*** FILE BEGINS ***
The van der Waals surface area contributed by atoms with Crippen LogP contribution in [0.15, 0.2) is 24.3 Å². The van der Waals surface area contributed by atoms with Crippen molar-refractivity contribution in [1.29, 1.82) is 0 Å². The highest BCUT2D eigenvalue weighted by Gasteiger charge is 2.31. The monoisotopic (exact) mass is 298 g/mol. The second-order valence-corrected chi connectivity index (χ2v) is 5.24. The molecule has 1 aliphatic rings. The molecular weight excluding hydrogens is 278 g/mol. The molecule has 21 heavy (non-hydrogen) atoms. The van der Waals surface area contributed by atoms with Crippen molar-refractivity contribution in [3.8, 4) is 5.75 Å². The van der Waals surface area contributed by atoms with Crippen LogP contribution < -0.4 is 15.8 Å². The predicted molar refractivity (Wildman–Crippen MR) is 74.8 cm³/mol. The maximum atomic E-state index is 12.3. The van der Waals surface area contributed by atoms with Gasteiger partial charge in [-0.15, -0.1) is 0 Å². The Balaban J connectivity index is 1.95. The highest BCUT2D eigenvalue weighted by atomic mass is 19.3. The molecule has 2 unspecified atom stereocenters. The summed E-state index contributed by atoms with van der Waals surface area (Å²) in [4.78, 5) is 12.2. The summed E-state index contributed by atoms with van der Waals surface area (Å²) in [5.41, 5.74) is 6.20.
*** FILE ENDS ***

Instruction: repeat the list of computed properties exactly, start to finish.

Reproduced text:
The van der Waals surface area contributed by atoms with Crippen LogP contribution in [0.15, 0.2) is 24.3 Å². The van der Waals surface area contributed by atoms with Crippen molar-refractivity contribution in [1.29, 1.82) is 0 Å². The highest BCUT2D eigenvalue weighted by Gasteiger charge is 2.31. The monoisotopic (exact) mass is 298 g/mol. The second-order valence-corrected chi connectivity index (χ2v) is 5.24. The molecule has 1 aliphatic rings. The molecular weight excluding hydrogens is 278 g/mol. The molecule has 21 heavy (non-hydrogen) atoms. The van der Waals surface area contributed by atoms with Crippen molar-refractivity contribution in [3.8, 4) is 5.75 Å². The van der Waals surface area contributed by atoms with Crippen LogP contribution < -0.4 is 15.8 Å². The predicted molar refractivity (Wildman–Crippen MR) is 74.8 cm³/mol. The maximum atomic E-state index is 12.3. The van der Waals surface area contributed by atoms with Gasteiger partial charge in [-0.15, -0.1) is 0 Å². The Balaban J connectivity index is 1.95. The highest BCUT2D eigenvalue weighted by atomic mass is 19.3. The molecule has 2 unspecified atom stereocenters. The summed E-state index contributed by atoms with van der Waals surface area (Å²) in [4.78, 5) is 12.2. The summed E-state index contributed by atoms with van der Waals surface area (Å²) in [5.41, 5.74) is 6.20.